#5 Mystery Jets – Two Doors Down

Mystery Jets have produced more timely music than “Two Doors Down” – the rest of their album positively screams “2008!” – but even if this one cops all your older cousin’s 80s moves, it’s a mind-blowingly good song.  Rather than an inane throwback for the 20 year reunion crowd, “Two Doors Down” is using the sounds of the past to generate that feeling of youth and possibility.  We often forget that chiming synths and saxophone solos were once the cutting edge.  Mystery Jets make them sound fresh again.

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#4 M83 – Kim & Jessie

Even if he hadn’t told us, it would be obvious that M83’s Anthony Gonzalez wanted to recreate the feel of a classic John Hughes movie with his latest album.  Nothing is more 80s teen flick soundtrack-worthy than “Kim & Jessie”, an ode to misfits everywhere.  But it’s not just Simple Minds or Tears for Fears redux.  M83’s fusion of retro-pop, shoegaze ambience and pulsating electronics is something else entirely.  Gonzalez nails the same “feel” without mimicry and it’s even more potent than any of the songs it calls to mind.

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#3 Alphabeat – Fascination

Taking a leaf from decades of chart-busting Scandopop, Alphabeat are a young band with a mission to make “pop” cool again.  They’re glossier than anything short of Ace of Base, but they’ve got a DIY aesthetic that the sheen can’t hide.  Under it all, Alphabeat are kids mucking around with instruments and accidentally hitting upon the magical formula for pop.  Their calling card will always be “Fascination”, a song full of innocence and passion in every handclap.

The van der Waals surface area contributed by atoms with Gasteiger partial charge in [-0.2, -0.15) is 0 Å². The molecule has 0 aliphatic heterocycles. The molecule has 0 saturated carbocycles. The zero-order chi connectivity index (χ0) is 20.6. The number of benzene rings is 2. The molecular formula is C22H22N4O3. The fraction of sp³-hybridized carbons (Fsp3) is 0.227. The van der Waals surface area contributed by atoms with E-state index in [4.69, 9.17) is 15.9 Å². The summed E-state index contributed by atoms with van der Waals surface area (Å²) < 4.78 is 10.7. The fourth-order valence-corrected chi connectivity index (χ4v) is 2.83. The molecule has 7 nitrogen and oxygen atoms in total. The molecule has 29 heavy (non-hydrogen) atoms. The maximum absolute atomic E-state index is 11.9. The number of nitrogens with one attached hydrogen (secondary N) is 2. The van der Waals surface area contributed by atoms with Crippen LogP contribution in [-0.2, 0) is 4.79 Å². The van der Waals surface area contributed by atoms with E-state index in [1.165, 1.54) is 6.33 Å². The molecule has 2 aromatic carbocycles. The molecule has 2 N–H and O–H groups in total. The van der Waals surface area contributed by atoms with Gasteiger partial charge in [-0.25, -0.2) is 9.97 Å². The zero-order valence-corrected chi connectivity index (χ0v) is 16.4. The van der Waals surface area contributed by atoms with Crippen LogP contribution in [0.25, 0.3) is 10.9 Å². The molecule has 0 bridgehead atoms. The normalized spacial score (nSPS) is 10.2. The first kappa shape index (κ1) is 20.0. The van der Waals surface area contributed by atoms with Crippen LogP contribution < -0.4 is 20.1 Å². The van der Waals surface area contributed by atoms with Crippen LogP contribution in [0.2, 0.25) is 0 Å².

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Sigur Ros

#2 Sigur Rós – Inní Mér Syngur Vitleysingur

“This sounds like Coldplay,” was my initial reaction to this anthemic, baroque pop song – but that’s selling it ridiculously short.  In a year in which Coldplay lunged for avant garde cred, Sigur Rós showed them how to be artistic trailblazers AND be heart-on-sleeve romantics.  It’s as euphoric and transcendent as any of the Icelandic band’s post-rock back catalogue, while being the most immediate and hummable song they’ve ever penned.  It’s a potent gateway drug that could lure many an impressionable music fan into a new world of experimental music.

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Kristoffer Ragnstam

#1 Kristoffer Ragnstam – Swing That Tambourine

This young Swedish troubadour has a knack for off-kilter arrangements that disarm you, making you powerless to resist his hooks.  “Swing That Tambourine” is the perfection of his technique: subdued verses, a tension-building pre-chorus and then…BAM!  He hits you with a chorus so rollicking and triumphant, you’ll want to reach for the nearest tambourine and swing it like nobody’s business.  It’s the soundtrack to a new Summer of Love, a danceclub anthem and 2008’s best single by miles.

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Lord knows, I’ve tried

November 24, 2008

Jason Martin’s Starflyer 59 project has been the little band that could for 15 years now.  From early days as “the American My Bloody Valentine” through to recent low-key pop albums, they’ve attracted a pretty solid fan base and can generally be assured of positive write-ups with each new album.